Qualitative Research uses words to describe human behaviors. It answers a wide variety of questions related to human responses to actual or potential health problems. The purpose of qualitative research is to describe, explore and explain the health-related phenomena being studied.
Quantitative Research uses numbers to obtain precise measurements that can later be statistically analyzed. Many quantitative studies test hypotheses. It follows a systematic, subjective approach to examine the relationship between variables with the primary goal being to analyze and represent that relationship mathematically through statistical analysis. This is the type of research approach most commonly used in scientific research problems.
|Hypothesis generating; understanding life experiences||Hypothesis testing; establishing causal relations|
|Example designs: ethnographic, phenomenology, grounded theory, biography, case study||Example designs: RCT, case control, cohort, single subject|
|Sampling: participants are chosen for a specific purpose; sample size is small and determined by the question and processes under study||Sampling: participants are randomly selected; sample size is critical and can be determined prior to conducting the study|
|Methods: interviews, focus groups, questionnaires, participant observation, review of documents; all methods are fully described, but control of factors is not primary||Methods: includes a range of procedures but all experimental procedures are highly controlled|
|Types of data: in-depth descriptions of personal experiences, field notes, records, and documents; no statistical analysis||Types of data: quantifiable and appropriate for statistical analysis; predetermined and controlled|
Mixed methods research is an approach to inquiry and research that combines quantitative and qualitative methods into one study in order to provide a broader perspective. Mixed method researchers emphasize the research problem and use all approaches available in order to come to a better understanding.
Case series and Case reports consist of collections of reports on the treatment of individual patients or a report on a single patient. Because they are reports of cases and use no control groups to compare outcomes, they have little statistical validity.
Case control studies are studies in which patients who already have a specific condition are compared with people who do not have the condition. The researcher looks back to identify factors or exposures that might be associated with the illness. They often rely on medical records and patient recall for data collection. These types of studies are often less reliable than randomized controlled trials and cohort studies because showing a statistical relationship does not mean than one factor necessarily caused the other.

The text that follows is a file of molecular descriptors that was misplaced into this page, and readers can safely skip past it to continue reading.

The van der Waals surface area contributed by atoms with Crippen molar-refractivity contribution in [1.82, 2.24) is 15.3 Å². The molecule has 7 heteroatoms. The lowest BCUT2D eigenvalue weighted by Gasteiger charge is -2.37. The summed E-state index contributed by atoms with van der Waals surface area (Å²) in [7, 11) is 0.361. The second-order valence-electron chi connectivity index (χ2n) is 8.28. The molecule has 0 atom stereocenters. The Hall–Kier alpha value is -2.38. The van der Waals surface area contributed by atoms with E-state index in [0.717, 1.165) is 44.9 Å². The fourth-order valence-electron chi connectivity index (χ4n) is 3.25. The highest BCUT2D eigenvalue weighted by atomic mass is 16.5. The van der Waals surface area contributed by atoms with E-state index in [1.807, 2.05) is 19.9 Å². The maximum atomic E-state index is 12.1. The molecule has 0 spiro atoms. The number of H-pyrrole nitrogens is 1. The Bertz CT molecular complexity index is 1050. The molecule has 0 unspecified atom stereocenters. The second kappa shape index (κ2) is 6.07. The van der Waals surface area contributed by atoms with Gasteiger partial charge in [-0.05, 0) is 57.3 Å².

Cohort studies identify a group of patients who are already taking a particular treatment or have an exposure, follow them forward over time, and then compare their outcomes with a similar group that has not been affected by the treatment or exposure being studied. Cohort studies are observational and not as reliable as randomized controlled studies, since the two groups may differ in ways other than in the variable under study.
Retrospective cohort (or historical cohort) follows the same direction of inquiry as a cohort study. Subjects begin with the presence or absence of an exposure or risk factor and are followed until the outcome of interest is observed. However, this study design uses information that has been collected in the past and kept in files or databases. Patients are identified for exposure or non-exposures and the data is followed forward to an effect or outcome of interest.
Randomized controlled clinical trials (RCTs) are carefully planned experiments that introduce a treatment or exposure to study its effect on real patients. They include methodologies that reduce the potential for bias (randomization and blinding) and that allow for comparison between intervention groups and control (no intervention) groups. A randomized controlled trial is a planned experiment and can provide sound evidence of cause and effect.
Critically Appraised Topic (CAT) is a standardized, one-page summary of research evidence organized around a clinical question. CATs provide both a critique of the research and a statement of the clinical relevance of the results.
Systematic Reviews focus on a clinical topic and answer a specific question. An extensive literature search is conducted to identify studies with sound methodology. The studies are reviewed, assessed for quality, and the results summarized according to the predetermined criteria of the review question.
A Meta-analysis will thoroughly examine a number of valid studies on a topic and mathematically combine the results using accepted statistical methodology to report the results as if it were one large study.
Cross-sectional studies describe the relationship between diseases and other factors at one point in time in a defined population. Cross-sectional studies lack any information on the timing of exposure and outcome relationships and include only prevalent cases. They are often used for comparing diagnostic tests. Studies that show the efficacy of a diagnostic test are also called prospective, blind comparison to a gold standard study. This is a controlled trial that looks at patients with varying degrees of an illness and administers both diagnostic tests — the test under investigation and the “gold standard” test — to all of the patients in the study group. The sensitivity and specificity of the new test are compared to that of the gold standard to determine potential usefulness.
from Centre for Evidence-Based Medicine https://www.cebm.net/2014/04/study-designs/